‘Once a dictator always a dictator’ can be said to be a truism suitable for the late former Prime Minister of India Smt Indira Gandhi. Like any leader, she had her highs and lows, more lows to be fair. Among the illustrious list of discrepancies during her rule, one that comes to almost everyone’s mind is the dark night of 25 June 1975 right before the clock struck midnight. If the father greeted the hour of midnight as the time when India made a tryst with destiny, the daughter made sure that pre-midnight was the time to encage it.
Of course, like the fabled story of Rapunzel, PM Indira Gandhi claimed to keep India fortified to protect it from dangers as her Government cited security threats, stating further that the otherwise democratic strikes and protests had paralyzed the economy of the country. Primarily it was Siddhartha Shankar Ray, the then Chief Minister of West Bengal, who proposed to the prime minister to enforce an “internal emergency.” It was he who drafted a letter for the President to issue the order ensuring that democratic freedom be suspended while remaining within the ambit of the Constitution.
Many leaders and scholars of that time and today are heard claiming that it is surprisingly tragic that the daughter of the democratic Pandit Nehru curtailed democracy in such a repressive manner. But if one follows the chronology of Indira Gandhi’s career, we can paraphrase Pandit Nehru stating that Mrs. Gandhi had all the makings of a dictator in her — vast popularity, a strong will, ability, hardness, an intolerance for others. She showed this trait even before proclaiming the state of emergency as well as after the proclamation. Let us take a brief look at two of those notable incidents when Indira Gandhi displayed the traits of a dictator:
1. Kerala crisis of 1959– In 1957, the Communist Party of India won the assembly elections of Kerala by a slim majority, forming the first communist state government in the country as well as one of the world’s first democratically elected communist government with EMS Namboodiripad as the Chief Minister. Now while Jawaharlal Nehru saw Indian communists as opponents, he was willing to give the new democratically-elected state government a chance since they promised to function within the constitutional bounds.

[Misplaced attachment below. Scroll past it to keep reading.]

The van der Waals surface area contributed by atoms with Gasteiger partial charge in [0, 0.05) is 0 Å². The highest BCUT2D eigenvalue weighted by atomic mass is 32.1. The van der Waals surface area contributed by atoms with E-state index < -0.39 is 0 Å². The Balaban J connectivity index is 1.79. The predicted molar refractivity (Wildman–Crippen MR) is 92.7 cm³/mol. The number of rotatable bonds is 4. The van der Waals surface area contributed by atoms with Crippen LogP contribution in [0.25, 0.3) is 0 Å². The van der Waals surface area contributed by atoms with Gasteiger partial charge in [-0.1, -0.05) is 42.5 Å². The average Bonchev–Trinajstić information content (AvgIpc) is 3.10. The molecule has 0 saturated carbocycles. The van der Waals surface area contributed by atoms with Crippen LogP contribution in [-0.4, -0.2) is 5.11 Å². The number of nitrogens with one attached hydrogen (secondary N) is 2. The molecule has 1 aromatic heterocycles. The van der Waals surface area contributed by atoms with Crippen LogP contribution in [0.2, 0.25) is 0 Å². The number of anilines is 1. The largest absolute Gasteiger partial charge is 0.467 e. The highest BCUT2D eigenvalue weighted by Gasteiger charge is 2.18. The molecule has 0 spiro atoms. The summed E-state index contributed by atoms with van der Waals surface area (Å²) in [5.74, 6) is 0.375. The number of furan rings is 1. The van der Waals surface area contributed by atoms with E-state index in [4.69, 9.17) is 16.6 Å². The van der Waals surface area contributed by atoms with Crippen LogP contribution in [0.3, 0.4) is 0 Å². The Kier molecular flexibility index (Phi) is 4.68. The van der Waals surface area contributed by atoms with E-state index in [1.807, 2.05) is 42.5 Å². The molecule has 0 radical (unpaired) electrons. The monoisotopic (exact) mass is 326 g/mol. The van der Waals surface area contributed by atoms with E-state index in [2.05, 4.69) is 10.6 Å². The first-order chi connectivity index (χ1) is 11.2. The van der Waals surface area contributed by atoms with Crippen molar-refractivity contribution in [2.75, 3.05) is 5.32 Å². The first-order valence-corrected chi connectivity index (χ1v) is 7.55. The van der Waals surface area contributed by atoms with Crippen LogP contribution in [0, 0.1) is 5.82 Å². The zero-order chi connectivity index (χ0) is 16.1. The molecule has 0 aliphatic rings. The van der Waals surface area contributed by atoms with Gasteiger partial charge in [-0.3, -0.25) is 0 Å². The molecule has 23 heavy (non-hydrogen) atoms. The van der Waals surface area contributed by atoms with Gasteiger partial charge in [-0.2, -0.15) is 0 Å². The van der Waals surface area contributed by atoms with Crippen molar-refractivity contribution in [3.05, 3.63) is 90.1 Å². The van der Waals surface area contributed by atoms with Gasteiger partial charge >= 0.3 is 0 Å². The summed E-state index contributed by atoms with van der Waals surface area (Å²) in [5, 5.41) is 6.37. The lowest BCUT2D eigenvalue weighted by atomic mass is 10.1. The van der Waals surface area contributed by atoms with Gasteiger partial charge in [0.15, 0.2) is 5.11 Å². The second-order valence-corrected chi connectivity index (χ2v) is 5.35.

But the same cannot be said about his daughter Indira, the President of the Congress party, who was determined to dislodge the elected government. She saw her chance when an education bill was introduced by EMS soon after assuming his post. The bill claimed for better wages and working conditions for the teachers in private schools and colleges; in other words, the bill was an encroachment by government into private educational institutes since the Catholics, Ezhavas and Nairs of Kerala ran multiple charitable schools.
The local Congress party members incited the upset parties into organising state-wide agitations terming them as the “Liberation Struggle”. Kerala was plagued by strikes and protests with the protesters employing mob violence. The government responded with harsh police action. Around 150,000 protesters were jailed. It is now public knowledge that the agitators of the Congress party were goaded by were goaded by Indira Gandhi who pressurized her father who finally relented. The EMS Government became the first democratically elected state government with a clear majority to be dismissed using Emergency Powers in July 1959. While PM Nehru was defamed, few disagreed that it was the doing of his dictatorial daughter.
2. Dismissal of the NTR government: In the 1983 assembly elections, the Telugu Desam Party, led by veteran actor-turned politician NT Rama Rao won by an absolute majority, winning 203 out of the 294 seats. NTR himself won both the seats in Gudivada and Tirupati and was sworn in as the first non-Congress Chief Minister of the state on 9 January 1983.
Although very popular with the voters of the then Andhra Pradesh, the administration was not on good terms with the Indira Gandhi-led government in New Delhi. It was only natural for the centre to dismiss the state government. And the time came on 15 August 1984, when NTR was in the USA undergoing an open heart surgery. His finance minister, Nadendla Bhaskara Rao, was made the Chief Minister by the Governor Ramlal. The reason given was the charge of communal violence which allegedly occurred due to NTR’s negligence. Bhaskara Rao wrongly claimed the support of majority of the TDP MLAs. When NTR returned to India after his surgery, he demonstrated his strength by bringing all the MLAs supporting him, which was a majority in the 294 member assembly, to the Governor’s Office.
The Governor Ramlal, an Indira loyalist, did not relent. In response, NTR campaigned for his restoration by mobilizing public support and also that of various anti-Congress political parties including the Janata Party and the Bharatiya Janata Party among others. The immense popularity of NTR made this campaign a success causing PM Indira Gandhi to reluctantly remove Governor Ramlal and restoring NTR as CM in September 1984. One would have thought Mrs. Gandhi learned her lesson from the debacle of the Emergency. However… Once a dictator always a dictator.
While EMS Nambodiripad’s dismissal showed how the communist theory of agitations and strikes can be used against them, NT Rama Rao proved that true public support is more powerful than high-handed autocracy. It is important that today we remember the examples of Kerala and Andhra Pradesh apart from recalling the momentary demise of democracy under Indira Gandhi’s autocratic rule.